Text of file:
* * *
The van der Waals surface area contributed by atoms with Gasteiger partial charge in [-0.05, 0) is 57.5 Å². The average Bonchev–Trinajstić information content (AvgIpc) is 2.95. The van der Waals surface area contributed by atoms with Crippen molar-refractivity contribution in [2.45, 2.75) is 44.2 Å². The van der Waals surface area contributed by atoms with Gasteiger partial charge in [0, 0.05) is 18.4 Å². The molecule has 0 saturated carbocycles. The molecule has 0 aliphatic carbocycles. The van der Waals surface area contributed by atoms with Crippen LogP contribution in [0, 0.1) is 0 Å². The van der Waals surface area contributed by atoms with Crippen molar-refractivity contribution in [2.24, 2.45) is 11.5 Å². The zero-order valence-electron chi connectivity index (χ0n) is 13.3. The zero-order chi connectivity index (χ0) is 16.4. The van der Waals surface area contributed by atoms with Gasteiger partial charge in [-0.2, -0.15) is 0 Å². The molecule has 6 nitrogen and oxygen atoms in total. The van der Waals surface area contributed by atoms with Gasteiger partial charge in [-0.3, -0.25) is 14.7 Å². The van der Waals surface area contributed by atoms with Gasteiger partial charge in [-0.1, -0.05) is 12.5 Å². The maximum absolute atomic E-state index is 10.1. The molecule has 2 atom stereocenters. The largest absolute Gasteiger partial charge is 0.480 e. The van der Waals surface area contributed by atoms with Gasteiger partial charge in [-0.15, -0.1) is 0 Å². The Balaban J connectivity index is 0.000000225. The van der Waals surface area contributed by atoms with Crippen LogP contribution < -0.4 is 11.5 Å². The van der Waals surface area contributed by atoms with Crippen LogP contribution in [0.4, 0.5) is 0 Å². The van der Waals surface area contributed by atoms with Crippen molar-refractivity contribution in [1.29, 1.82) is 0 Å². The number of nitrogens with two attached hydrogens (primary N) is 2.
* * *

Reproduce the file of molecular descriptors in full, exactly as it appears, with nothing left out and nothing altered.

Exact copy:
The van der Waals surface area contributed by atoms with Gasteiger partial charge in [-0.05, 0) is 57.5 Å². The average Bonchev–Trinajstić information content (AvgIpc) is 2.95. The van der Waals surface area contributed by atoms with Crippen molar-refractivity contribution in [2.45, 2.75) is 44.2 Å². The van der Waals surface area contributed by atoms with Gasteiger partial charge in [0, 0.05) is 18.4 Å². The molecule has 0 saturated carbocycles. The molecule has 0 aliphatic carbocycles. The van der Waals surface area contributed by atoms with Crippen LogP contribution in [0, 0.1) is 0 Å². The van der Waals surface area contributed by atoms with Crippen molar-refractivity contribution in [2.24, 2.45) is 11.5 Å². The zero-order valence-electron chi connectivity index (χ0n) is 13.3. The zero-order chi connectivity index (χ0) is 16.4. The van der Waals surface area contributed by atoms with Gasteiger partial charge in [-0.2, -0.15) is 0 Å². The molecule has 6 nitrogen and oxygen atoms in total. The van der Waals surface area contributed by atoms with Gasteiger partial charge in [-0.3, -0.25) is 14.7 Å². The van der Waals surface area contributed by atoms with Gasteiger partial charge in [-0.1, -0.05) is 12.5 Å². The maximum absolute atomic E-state index is 10.1. The molecule has 2 atom stereocenters. The largest absolute Gasteiger partial charge is 0.480 e. The van der Waals surface area contributed by atoms with Gasteiger partial charge in [-0.15, -0.1) is 0 Å². The Balaban J connectivity index is 0.000000225. The van der Waals surface area contributed by atoms with Crippen LogP contribution < -0.4 is 11.5 Å². The van der Waals surface area contributed by atoms with Crippen LogP contribution in [0.4, 0.5) is 0 Å². The van der Waals surface area contributed by atoms with Crippen molar-refractivity contribution in [1.29, 1.82) is 0 Å². The number of nitrogens with two attached hydrogens (primary N) is 2.